Moreover, the party has to do soul-searching on how its other governors are running their states. From reports, little has changed in some of these states; except that there is not much money to fritter as in the past. Otherwise, we would have seen the same display of ostentatious lifestyle by some of these governors as we used to complain about in the past.

Then there is the general performance of the Buhari government in the eyes of Nigerians. The governors could have pledged their support and loyalty to the administration. That was expected. It was also good they lauded the ongoing anti-corruption war. But beyond all of these, as people who are closer to the people (I hope I am right) they needed to have let the president know that Nigerians are not particularly happy that their lives are not being touched positively yet by his programmes. They may not be expecting miracles; and even if they are, it would not be an illegitimate expectation.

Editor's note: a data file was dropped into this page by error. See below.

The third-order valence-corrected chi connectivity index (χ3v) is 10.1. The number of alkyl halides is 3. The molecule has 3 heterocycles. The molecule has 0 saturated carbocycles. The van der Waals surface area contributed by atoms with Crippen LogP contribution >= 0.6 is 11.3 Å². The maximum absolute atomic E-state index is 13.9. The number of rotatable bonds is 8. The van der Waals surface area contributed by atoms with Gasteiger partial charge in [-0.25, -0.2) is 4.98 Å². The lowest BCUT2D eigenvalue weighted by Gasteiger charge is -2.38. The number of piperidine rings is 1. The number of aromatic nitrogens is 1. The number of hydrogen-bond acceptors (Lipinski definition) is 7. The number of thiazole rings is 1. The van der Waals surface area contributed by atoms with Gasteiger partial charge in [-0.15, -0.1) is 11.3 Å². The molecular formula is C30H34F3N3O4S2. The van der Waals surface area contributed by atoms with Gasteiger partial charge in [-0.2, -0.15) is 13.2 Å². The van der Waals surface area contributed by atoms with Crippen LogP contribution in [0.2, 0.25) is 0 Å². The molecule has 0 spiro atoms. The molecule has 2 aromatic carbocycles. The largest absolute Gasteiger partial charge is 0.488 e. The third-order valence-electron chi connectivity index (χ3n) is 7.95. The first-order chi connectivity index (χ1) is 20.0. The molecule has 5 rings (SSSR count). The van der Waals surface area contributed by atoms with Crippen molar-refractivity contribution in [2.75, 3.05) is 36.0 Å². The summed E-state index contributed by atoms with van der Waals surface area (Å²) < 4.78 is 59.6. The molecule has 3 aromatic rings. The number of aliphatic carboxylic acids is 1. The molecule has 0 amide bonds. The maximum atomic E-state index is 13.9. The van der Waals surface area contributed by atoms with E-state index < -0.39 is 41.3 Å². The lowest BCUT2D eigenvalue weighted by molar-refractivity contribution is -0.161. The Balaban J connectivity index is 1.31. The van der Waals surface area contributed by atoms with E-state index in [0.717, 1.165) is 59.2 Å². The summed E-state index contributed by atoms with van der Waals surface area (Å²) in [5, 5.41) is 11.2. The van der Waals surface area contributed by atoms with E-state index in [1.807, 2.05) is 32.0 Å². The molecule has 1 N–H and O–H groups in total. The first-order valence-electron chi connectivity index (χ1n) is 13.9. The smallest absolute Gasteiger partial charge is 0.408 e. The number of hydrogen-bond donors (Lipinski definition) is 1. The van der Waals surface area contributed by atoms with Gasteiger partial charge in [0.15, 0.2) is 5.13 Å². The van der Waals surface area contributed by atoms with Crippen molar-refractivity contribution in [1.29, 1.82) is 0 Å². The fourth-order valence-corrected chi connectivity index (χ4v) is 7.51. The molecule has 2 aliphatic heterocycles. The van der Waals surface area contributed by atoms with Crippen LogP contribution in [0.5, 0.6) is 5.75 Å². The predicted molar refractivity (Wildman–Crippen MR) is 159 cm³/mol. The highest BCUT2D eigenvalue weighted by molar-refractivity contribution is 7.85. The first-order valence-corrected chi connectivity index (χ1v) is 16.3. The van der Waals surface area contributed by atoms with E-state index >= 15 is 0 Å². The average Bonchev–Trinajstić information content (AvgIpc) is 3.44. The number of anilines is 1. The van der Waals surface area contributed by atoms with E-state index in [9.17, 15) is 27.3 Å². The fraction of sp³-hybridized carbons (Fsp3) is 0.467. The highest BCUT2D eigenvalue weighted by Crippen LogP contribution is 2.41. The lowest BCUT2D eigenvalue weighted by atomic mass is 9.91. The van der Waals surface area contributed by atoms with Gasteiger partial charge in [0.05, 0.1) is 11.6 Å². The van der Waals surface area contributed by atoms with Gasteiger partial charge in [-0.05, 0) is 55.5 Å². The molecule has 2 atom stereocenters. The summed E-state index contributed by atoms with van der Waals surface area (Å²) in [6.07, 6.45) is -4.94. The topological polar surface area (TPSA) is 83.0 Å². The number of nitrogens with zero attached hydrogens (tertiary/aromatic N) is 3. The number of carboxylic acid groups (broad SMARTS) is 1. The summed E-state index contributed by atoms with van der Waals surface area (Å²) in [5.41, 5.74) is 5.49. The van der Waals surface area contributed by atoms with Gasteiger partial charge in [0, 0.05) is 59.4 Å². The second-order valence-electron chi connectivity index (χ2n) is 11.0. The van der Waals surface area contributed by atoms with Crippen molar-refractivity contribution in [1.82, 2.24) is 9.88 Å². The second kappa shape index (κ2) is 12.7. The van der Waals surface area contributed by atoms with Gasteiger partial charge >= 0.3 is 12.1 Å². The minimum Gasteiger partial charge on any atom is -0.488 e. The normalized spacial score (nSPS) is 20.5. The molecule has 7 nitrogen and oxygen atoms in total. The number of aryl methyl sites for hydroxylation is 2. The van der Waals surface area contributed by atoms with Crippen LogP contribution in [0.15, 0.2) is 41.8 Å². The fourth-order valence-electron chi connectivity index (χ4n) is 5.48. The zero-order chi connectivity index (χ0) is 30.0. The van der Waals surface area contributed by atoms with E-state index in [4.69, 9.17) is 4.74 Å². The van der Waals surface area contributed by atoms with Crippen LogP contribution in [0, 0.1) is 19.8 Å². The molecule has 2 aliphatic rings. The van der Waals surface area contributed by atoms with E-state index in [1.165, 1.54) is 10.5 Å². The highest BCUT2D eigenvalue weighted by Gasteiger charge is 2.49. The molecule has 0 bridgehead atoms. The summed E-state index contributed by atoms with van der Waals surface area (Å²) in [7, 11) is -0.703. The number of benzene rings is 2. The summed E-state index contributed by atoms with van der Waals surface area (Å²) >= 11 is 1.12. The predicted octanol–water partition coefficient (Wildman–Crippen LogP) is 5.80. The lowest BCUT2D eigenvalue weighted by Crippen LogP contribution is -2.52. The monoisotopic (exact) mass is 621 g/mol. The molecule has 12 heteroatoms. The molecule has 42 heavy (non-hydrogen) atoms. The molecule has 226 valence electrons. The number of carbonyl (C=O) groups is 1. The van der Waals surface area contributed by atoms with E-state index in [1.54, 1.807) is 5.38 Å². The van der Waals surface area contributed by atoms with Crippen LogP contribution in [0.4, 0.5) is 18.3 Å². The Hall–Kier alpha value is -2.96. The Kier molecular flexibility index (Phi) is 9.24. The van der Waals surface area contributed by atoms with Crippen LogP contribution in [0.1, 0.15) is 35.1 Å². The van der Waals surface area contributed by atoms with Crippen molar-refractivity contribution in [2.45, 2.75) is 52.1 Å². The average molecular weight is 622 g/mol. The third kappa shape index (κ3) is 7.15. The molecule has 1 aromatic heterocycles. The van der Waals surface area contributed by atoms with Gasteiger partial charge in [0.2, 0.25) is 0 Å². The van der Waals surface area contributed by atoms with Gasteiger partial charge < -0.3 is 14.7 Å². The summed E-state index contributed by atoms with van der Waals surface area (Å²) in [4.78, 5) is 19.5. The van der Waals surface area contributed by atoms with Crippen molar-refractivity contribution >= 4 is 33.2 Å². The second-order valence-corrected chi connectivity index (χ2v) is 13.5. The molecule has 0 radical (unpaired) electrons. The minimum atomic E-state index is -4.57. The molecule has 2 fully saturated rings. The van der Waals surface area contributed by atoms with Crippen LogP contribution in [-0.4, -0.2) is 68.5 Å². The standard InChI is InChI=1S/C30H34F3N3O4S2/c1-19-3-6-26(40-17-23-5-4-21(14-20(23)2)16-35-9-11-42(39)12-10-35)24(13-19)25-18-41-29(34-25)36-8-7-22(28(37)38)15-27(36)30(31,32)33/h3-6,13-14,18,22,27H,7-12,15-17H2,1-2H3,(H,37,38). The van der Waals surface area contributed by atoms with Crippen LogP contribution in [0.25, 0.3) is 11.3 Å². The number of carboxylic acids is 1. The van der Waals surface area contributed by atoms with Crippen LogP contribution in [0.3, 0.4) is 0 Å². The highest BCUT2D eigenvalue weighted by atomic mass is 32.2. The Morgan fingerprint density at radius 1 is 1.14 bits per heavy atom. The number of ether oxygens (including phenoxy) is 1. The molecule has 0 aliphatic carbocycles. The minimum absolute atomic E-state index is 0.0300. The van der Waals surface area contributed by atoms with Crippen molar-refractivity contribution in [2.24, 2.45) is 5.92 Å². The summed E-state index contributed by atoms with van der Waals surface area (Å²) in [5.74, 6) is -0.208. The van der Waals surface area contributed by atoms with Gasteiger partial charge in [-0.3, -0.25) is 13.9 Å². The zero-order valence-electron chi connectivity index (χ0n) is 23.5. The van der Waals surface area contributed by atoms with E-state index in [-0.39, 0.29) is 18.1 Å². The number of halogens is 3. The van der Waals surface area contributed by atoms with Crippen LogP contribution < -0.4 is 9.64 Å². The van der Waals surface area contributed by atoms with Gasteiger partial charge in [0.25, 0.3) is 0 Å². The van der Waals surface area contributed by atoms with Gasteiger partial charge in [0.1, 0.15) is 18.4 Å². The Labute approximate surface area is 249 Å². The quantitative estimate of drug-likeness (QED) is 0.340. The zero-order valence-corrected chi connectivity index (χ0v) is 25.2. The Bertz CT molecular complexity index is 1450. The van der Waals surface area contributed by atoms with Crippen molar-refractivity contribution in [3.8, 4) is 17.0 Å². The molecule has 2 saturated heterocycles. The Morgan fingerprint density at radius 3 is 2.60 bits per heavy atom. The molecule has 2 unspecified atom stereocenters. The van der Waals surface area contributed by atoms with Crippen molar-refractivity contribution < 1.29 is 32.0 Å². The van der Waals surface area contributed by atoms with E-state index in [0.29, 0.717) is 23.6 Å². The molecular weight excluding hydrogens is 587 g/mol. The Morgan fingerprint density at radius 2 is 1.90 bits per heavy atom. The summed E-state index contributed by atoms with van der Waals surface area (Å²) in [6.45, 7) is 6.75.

But the point is; they think the government is not working as if it knows that it has less than three years to go. It is same mouths they used to sing ‘Hosanna’ last year that they would sing something else if things continue like this till 2019; we need to start warning now so that the president would know the urgency of the matter. It is true the problems were inherited yesterday, but the way out too was expected as early as yesterday. When expectations take too long in materialising, doubts and frustration set in. It has been like that since creation. The government needs to think of something earth-shaking to rekindle hope that it is truly on top of the situation. Nigerians would not perpetually want to live under assurances by the president and his officials that they know they (the people) are suffering.